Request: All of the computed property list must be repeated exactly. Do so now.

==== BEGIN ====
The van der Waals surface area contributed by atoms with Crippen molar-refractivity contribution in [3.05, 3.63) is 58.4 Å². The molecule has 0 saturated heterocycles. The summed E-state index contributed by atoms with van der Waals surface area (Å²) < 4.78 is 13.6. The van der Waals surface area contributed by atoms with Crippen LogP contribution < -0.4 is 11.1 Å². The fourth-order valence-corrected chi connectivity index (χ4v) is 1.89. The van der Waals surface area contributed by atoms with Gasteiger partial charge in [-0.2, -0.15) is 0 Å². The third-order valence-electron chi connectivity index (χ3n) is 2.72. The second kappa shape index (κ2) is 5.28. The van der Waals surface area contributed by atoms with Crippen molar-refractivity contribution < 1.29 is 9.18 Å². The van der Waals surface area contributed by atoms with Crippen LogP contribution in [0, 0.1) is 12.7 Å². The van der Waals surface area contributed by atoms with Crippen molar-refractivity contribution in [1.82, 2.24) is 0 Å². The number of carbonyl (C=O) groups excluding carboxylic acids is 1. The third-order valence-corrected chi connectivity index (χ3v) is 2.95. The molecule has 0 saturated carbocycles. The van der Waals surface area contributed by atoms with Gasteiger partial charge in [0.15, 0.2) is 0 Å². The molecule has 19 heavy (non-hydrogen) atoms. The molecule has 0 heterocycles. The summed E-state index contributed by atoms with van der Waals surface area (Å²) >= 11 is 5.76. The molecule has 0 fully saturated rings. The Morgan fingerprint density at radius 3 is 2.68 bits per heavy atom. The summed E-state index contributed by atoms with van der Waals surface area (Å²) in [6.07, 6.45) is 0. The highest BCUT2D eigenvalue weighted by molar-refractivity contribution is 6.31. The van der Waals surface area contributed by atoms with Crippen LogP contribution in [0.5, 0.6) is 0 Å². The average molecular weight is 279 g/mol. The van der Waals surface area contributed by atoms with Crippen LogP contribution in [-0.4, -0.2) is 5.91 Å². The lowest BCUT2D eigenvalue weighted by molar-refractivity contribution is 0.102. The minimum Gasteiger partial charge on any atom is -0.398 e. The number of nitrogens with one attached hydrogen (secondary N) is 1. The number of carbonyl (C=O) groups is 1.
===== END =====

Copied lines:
The van der Waals surface area contributed by atoms with Crippen molar-refractivity contribution in [3.05, 3.63) is 58.4 Å². The molecule has 0 saturated heterocycles. The summed E-state index contributed by atoms with van der Waals surface area (Å²) < 4.78 is 13.6. The van der Waals surface area contributed by atoms with Crippen LogP contribution < -0.4 is 11.1 Å². The fourth-order valence-corrected chi connectivity index (χ4v) is 1.89. The van der Waals surface area contributed by atoms with Gasteiger partial charge in [-0.2, -0.15) is 0 Å². The third-order valence-electron chi connectivity index (χ3n) is 2.72. The second kappa shape index (κ2) is 5.28. The van der Waals surface area contributed by atoms with Crippen molar-refractivity contribution < 1.29 is 9.18 Å². The van der Waals surface area contributed by atoms with Crippen LogP contribution in [0, 0.1) is 12.7 Å². The van der Waals surface area contributed by atoms with Crippen molar-refractivity contribution in [1.82, 2.24) is 0 Å². The number of carbonyl (C=O) groups excluding carboxylic acids is 1. The third-order valence-corrected chi connectivity index (χ3v) is 2.95. The molecule has 0 saturated carbocycles. The van der Waals surface area contributed by atoms with Gasteiger partial charge in [0.15, 0.2) is 0 Å². The molecule has 19 heavy (non-hydrogen) atoms. The molecule has 0 heterocycles. The summed E-state index contributed by atoms with van der Waals surface area (Å²) >= 11 is 5.76. The molecule has 0 fully saturated rings. The Morgan fingerprint density at radius 3 is 2.68 bits per heavy atom. The summed E-state index contributed by atoms with van der Waals surface area (Å²) in [6.07, 6.45) is 0. The highest BCUT2D eigenvalue weighted by molar-refractivity contribution is 6.31. The van der Waals surface area contributed by atoms with Crippen LogP contribution in [0.5, 0.6) is 0 Å². The average molecular weight is 279 g/mol. The van der Waals surface area contributed by atoms with Crippen LogP contribution in [-0.4, -0.2) is 5.91 Å². The lowest BCUT2D eigenvalue weighted by molar-refractivity contribution is 0.102. The minimum Gasteiger partial charge on any atom is -0.398 e. The number of nitrogens with one attached hydrogen (secondary N) is 1. The number of carbonyl (C=O) groups is 1.